“I’m no longer a liberal.  I’m a moderate.  These stupid quirky liberal intellectuals at NYU disgust me almost, if not as much, as social conservative Palin supporters.”

Though his words were a bit crude after a long New Year’s celebration, the message behind them was clear.  Jeff was extremely analytical, and he had always believed that a close examination of issues and the facts surrounding them was essential to forming a view.  He abhorred the partisan politics that lead members of both parties to take uncompromising positions and result in government gridlock.  Jeff would have thoroughly analyzed Obama’s performance these past four years and would similarly have given Mitt Romney every opportunity to convince him that he had the best plan to reduce unemployment and the deficit, to stimulate economic growth, and to do so without compromising our military strength and important social programs through excessive spending cuts.

Not even two months into Obama’s presidency, Jeff was already monitoring his approach to and progress in dealing with the financial crisis.  On March 4th, 2009, he sent me the following email sharing the latest article he had read on that topic:

“Here’s a counter to the idea that Obama’s not doing anything to fix the financial crisis”.


When I pointed out to Jeff that it wasn’t surprising that such an article was published in a newspaper that was known as a left wing publication, he was shocked.  He emailed back:

I explained to Jeff that I was half joking when I wrote that about the article but that it was certainly true that the papers’ editorial page is where one would find the left-leaning views that I referred to.  His email had reflected both his innocence and idealism at that time, which is why he found it difficult to accept that a well known newspaper would be anything but perfectly neutral in all parts of its publication.  Jeff was intrigued by what I had just taught him, and he wanted to pursue it further.  He wrote:

I pointed out that it didn’t necessarily work that way, and I gave Jeff examples of newspapers that were known right-wing publications such as the notorious New York Post.  That didn’t surprise him, as he shared this disgraceful example:

“That makes sense that the NY Post is far right wing.  That would explain that political cartoon a couple of weeks ago that depicted Barack Obama as a monkey.”

I very much enjoyed playing a part in Jeff’s growing political awareness, and it is one of the sets of memories that I will always treasure.  And in honor of those memories and despite my own political leanings, I will be
proudly wearing Jeff’s Obama ’08 T-shirt on this Election Night.

And I didn’t know, until just finding this shirt in Jeff’s room last week, that Jeff had written on the back:

Intelligence > Ignorance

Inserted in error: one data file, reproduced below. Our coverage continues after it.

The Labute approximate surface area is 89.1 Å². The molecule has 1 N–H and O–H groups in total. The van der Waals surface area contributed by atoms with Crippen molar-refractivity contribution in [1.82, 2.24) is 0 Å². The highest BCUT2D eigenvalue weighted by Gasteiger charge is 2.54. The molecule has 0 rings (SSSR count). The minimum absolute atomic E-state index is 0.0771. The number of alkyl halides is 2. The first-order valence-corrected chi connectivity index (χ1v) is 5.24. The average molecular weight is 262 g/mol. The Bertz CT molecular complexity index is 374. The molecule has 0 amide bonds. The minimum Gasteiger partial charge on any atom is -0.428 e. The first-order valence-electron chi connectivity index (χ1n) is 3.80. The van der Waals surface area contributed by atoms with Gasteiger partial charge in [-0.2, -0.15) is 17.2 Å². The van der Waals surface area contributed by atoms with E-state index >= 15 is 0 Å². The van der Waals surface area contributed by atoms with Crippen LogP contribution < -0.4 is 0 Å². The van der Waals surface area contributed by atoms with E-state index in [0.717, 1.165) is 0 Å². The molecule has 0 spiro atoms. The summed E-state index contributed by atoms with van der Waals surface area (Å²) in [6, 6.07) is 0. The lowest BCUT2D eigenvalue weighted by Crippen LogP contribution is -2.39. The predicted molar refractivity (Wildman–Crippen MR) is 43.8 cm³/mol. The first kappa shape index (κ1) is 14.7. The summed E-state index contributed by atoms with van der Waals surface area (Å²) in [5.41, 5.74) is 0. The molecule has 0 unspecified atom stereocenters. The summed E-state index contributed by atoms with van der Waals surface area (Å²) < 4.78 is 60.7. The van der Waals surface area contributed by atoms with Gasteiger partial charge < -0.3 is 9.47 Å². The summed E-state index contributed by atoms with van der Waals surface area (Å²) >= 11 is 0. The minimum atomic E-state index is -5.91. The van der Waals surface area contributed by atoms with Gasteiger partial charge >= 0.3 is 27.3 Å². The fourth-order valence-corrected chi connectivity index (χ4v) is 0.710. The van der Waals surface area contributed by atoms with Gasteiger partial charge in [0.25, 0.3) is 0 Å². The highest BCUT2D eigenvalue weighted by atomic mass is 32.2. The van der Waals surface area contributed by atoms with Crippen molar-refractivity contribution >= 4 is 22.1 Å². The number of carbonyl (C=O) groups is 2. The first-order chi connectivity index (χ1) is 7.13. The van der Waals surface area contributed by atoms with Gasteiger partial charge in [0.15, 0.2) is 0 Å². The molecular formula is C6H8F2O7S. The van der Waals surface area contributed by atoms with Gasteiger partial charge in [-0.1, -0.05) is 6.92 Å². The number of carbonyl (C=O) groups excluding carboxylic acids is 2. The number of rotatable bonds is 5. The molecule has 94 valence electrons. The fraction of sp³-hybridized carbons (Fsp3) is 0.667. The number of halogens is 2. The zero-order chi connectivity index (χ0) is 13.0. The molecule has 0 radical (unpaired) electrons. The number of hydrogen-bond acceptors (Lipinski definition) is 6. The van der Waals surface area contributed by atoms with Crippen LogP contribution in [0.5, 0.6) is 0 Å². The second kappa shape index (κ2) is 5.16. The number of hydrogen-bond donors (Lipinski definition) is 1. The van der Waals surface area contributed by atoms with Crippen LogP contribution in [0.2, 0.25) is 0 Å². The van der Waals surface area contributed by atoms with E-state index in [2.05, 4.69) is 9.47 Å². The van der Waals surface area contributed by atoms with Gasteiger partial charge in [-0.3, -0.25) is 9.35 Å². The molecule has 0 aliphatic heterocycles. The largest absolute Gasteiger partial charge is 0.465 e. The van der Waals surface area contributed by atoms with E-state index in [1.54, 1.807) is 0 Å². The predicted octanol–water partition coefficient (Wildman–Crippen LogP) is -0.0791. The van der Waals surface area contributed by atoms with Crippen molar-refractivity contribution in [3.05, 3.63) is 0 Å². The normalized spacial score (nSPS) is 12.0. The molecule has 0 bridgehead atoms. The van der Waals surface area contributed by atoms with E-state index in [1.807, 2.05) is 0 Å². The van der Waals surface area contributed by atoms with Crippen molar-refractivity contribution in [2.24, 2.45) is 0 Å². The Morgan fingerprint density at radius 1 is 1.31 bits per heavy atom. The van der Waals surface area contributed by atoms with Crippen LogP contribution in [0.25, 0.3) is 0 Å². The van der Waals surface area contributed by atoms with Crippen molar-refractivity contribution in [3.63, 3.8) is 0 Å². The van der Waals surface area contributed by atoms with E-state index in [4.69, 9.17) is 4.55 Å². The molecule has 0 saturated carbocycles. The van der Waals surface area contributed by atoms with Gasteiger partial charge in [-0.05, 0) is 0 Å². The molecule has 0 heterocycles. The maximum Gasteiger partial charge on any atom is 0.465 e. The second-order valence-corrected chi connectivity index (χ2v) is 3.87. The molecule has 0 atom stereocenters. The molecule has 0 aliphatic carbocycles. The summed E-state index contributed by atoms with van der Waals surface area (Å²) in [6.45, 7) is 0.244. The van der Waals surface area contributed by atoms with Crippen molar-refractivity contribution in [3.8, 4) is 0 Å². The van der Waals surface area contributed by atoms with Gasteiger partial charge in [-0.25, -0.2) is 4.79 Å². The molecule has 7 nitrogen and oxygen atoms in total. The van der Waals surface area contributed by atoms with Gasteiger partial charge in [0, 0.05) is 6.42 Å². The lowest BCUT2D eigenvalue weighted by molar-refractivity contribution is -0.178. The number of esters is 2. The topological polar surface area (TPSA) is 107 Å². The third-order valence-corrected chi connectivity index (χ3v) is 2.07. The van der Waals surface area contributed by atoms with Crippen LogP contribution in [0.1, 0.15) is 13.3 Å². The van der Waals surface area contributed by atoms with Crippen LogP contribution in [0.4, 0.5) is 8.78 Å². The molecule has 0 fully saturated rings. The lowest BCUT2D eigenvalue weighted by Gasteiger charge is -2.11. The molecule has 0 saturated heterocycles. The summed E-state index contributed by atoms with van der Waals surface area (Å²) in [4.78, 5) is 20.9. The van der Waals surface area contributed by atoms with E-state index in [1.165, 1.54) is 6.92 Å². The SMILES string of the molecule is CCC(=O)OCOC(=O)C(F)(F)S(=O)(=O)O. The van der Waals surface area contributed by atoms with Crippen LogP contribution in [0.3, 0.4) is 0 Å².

Yes We Did.

But here’s the bottom line and the answer to the question I’ve posed.  Jeff’s euphoria over Obama’s victory in 2008 had slowly but steadily waned over the ensuing two years.  Although Jeff’s experience of having to search for a job for six months after graduation before landing one was better than that of many 2009 graduates, it still made an impression on him.  As a magna cum laude graduate of Middlebury College, the fact that he couldn’t write his own ticket impressed upon him how dire the nation’s employment situation was and that it needed to be fixed.  With unemployment still hovering near 8% today, he would have definitely given Romney a fair hearing.

But Romney would have deeply disappointed Jeff, starting with his insensitivity to women’s issues.  With Carey as such a guiding force in his life, this would have been a deal breaker for Jeff.  Romney’s refusal to release tax returns, his frequent verbal gaffes (including insulting our closest ally, the U.K., at the Olympics), his lack of a specific deficit reduction plan even at this late date,  and his generally uninspiring performance as a candidate would have just been icing on the cake.  As Jeff wrote in 2008, Obama’s “steadiness, intellectual curiosity and depth of knowledge” were crucially important qualities to have in a president.  He would have found Romney lacking in those areas.

And so it is clear to me that if Jeff was still with us on this coming Election Day, he would pull the lever next to President Obama’s name once again, albeit with less conviction and enthusiasm than he did in 2008.

In my last post, I shared a small portion of Jeff’s article from October 23rd, 2008 in The Middlebury Campus, entitled “Obama’s got the right stuff”.  I thought it would be fitting, with Election Day 2012 beckoning, to end today’s post by sharing the complete article that Jeff was so excited to write.  I hope you enjoy it.


This past Sunday, the Obama campaign got an enormous boost from an official endorsement by one of the most respected political figures in the country, Colin Powell.  Powell toted Senator Obama as a “transformational figure.  He is a new generation coming onto the world stage, onto the American stage.”